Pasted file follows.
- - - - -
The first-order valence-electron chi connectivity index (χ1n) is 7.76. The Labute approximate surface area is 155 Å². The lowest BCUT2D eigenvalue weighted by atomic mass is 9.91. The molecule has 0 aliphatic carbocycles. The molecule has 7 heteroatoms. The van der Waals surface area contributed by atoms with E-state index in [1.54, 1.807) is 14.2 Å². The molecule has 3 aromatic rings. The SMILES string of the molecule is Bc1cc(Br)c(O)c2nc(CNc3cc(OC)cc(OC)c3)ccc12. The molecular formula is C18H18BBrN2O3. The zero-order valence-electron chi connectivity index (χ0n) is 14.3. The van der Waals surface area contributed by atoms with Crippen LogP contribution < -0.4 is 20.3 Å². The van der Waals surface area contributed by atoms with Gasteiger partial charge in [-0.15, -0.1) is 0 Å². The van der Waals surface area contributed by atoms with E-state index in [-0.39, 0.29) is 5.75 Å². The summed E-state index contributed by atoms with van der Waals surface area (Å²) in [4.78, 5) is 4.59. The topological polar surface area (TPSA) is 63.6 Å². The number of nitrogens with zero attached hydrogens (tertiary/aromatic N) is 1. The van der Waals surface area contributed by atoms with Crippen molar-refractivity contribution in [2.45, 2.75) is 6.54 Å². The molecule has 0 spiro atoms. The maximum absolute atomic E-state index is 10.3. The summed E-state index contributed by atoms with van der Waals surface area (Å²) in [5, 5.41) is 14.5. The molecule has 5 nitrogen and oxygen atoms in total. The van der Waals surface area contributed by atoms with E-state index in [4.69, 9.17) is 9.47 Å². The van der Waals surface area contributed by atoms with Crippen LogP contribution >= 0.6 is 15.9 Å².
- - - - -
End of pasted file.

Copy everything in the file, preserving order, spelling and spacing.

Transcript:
The first-order valence-electron chi connectivity index (χ1n) is 7.76. The Labute approximate surface area is 155 Å². The lowest BCUT2D eigenvalue weighted by atomic mass is 9.91. The molecule has 0 aliphatic carbocycles. The molecule has 7 heteroatoms. The van der Waals surface area contributed by atoms with E-state index in [1.54, 1.807) is 14.2 Å². The molecule has 3 aromatic rings. The SMILES string of the molecule is Bc1cc(Br)c(O)c2nc(CNc3cc(OC)cc(OC)c3)ccc12. The molecular formula is C18H18BBrN2O3. The zero-order valence-electron chi connectivity index (χ0n) is 14.3. The van der Waals surface area contributed by atoms with Crippen LogP contribution < -0.4 is 20.3 Å². The van der Waals surface area contributed by atoms with Gasteiger partial charge in [-0.15, -0.1) is 0 Å². The van der Waals surface area contributed by atoms with E-state index in [-0.39, 0.29) is 5.75 Å². The summed E-state index contributed by atoms with van der Waals surface area (Å²) in [4.78, 5) is 4.59. The topological polar surface area (TPSA) is 63.6 Å². The number of nitrogens with zero attached hydrogens (tertiary/aromatic N) is 1. The van der Waals surface area contributed by atoms with Crippen molar-refractivity contribution in [2.45, 2.75) is 6.54 Å². The molecule has 0 spiro atoms. The maximum absolute atomic E-state index is 10.3. The summed E-state index contributed by atoms with van der Waals surface area (Å²) in [5, 5.41) is 14.5. The molecule has 5 nitrogen and oxygen atoms in total. The van der Waals surface area contributed by atoms with E-state index in [4.69, 9.17) is 9.47 Å². The van der Waals surface area contributed by atoms with Crippen LogP contribution >= 0.6 is 15.9 Å².